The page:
Sunday, November 1, 2015

Review of "Two Hours"

It seems only appropriate to post a review of a book on marathon running today when the New York City Marathon took place.  This book gives a great "fly-on-the-wall" viewpoint of the sport. Here is my review of "Two Hours."

“Two Hours: The Quest to Run the Impossible Marathon” by Ed Caesar

Running, marathon, endurance, records

Publish date:
October 27, 2015

264 pages

5 of 5 stars (outstanding)

While running as a participatory sport has grown to new heights in recent years, the sport’s ultimate signature event for endurance, the marathon, has not enjoyed the same popularity as a spectator sport or as one in which there is much reading material. While there are plenty of books on training for a marathon and some biographies of runners such as Steve Prefontaine, there is very little written about the marathon that a reader can read much like a novel or story and learn about the event.

That void has now been filled by “Two Hours”, an excellent book on the quest by elite marathoners on attempting to break the barrier of running the 26-mile-385-yard event in under two hours.  Ed Caesar’s account of the world of marathon running, told through his interviews and stories of some of the best runners in the sport from Kenya, give a unique perspective of the sport that has not been available to readers before.  While the most prominent runner in the book is Geoffrey Mutai, the 2011 Boston Marathon winner, it is not all about him.

Just about every subject that is applicable to running the marathon is covered.  Whether it is the psychology of a runner, the question of doping in the sport similar to cycling, the training involved, the politics and money of the sport, or the evolution of shoes, Caesar covers it all in a manner that is not too technical for the reader. They all give credence to the belief that at some point in the near future, a runner will be able to break the two-hour barrier, much like Roger Bannister did to the four-minute mile barrier more than 50 years ago. Even if the reader is not a runner or follows the sport closely, he or she will be able to read the book at a leisurely pace and not get too bogged down with too many details.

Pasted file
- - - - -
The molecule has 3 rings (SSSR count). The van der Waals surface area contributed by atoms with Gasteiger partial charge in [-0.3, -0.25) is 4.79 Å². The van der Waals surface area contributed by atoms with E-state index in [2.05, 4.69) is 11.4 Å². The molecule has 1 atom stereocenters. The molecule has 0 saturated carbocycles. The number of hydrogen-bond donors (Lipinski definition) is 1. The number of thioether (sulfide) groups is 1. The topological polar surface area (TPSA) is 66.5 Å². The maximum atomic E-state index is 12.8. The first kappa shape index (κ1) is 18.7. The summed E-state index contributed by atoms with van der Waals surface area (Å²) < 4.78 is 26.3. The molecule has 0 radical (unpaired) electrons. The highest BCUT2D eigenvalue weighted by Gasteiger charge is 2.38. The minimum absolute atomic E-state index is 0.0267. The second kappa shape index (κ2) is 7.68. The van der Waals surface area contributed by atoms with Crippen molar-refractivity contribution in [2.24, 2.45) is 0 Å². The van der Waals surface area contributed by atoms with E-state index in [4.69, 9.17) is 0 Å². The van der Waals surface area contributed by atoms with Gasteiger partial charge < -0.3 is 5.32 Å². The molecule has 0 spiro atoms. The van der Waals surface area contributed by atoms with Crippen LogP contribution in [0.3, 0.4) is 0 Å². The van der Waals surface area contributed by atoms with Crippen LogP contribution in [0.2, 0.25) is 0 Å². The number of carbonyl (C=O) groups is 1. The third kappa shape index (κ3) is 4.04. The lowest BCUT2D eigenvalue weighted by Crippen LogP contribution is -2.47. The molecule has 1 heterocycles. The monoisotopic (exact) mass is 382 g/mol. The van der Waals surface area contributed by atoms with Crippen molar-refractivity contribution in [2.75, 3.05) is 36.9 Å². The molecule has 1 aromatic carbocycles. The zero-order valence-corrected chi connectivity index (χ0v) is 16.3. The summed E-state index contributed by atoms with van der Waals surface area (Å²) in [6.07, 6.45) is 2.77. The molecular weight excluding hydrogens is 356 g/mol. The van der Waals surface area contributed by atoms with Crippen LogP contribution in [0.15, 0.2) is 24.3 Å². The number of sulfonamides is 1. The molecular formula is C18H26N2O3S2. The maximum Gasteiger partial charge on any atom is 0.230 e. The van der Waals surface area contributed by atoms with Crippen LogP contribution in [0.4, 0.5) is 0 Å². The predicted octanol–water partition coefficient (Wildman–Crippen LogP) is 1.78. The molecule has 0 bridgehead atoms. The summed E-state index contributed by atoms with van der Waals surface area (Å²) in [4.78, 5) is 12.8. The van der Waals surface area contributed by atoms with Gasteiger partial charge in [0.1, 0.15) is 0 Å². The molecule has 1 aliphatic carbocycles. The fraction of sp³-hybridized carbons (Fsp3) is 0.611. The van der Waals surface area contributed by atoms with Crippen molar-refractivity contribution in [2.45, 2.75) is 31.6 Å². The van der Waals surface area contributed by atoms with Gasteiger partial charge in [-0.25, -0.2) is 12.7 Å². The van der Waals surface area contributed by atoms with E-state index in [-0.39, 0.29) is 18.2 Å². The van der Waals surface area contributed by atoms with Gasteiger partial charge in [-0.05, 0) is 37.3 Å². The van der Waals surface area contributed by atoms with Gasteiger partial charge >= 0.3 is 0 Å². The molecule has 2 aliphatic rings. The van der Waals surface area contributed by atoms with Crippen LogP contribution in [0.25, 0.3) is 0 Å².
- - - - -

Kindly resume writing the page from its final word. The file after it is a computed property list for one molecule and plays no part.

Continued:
I was especially impressed with Caesar’s writing about the question of whether blood doping takes place in the sport.  He makes no accusations or assumptions one way or the other. It is written from knowledge and research, the facts are presented and the reader is left to make his or her own decision on the topic.

The other parts that were extremely well-written were the descriptions of what Mutai has endured, both in his life and in his running career.  The reader will certainly feel connected with the man and will be cheering on Mutai during the chapters on his races.

This is a book I highly recommend for anyone interested in marathons – whether as a participant in these races regularly or just curious to learn more about what makes these elite runners tick. No matter what topic draws one to this book, the reader will not be disappointed.

I wish to thank Simon and Schuster for providing a copy of the book through NetGalley in exchange for an honest review.  

Book Format Read:
E-Book (Kindle)

Buying links:

No comments:

Post a Comment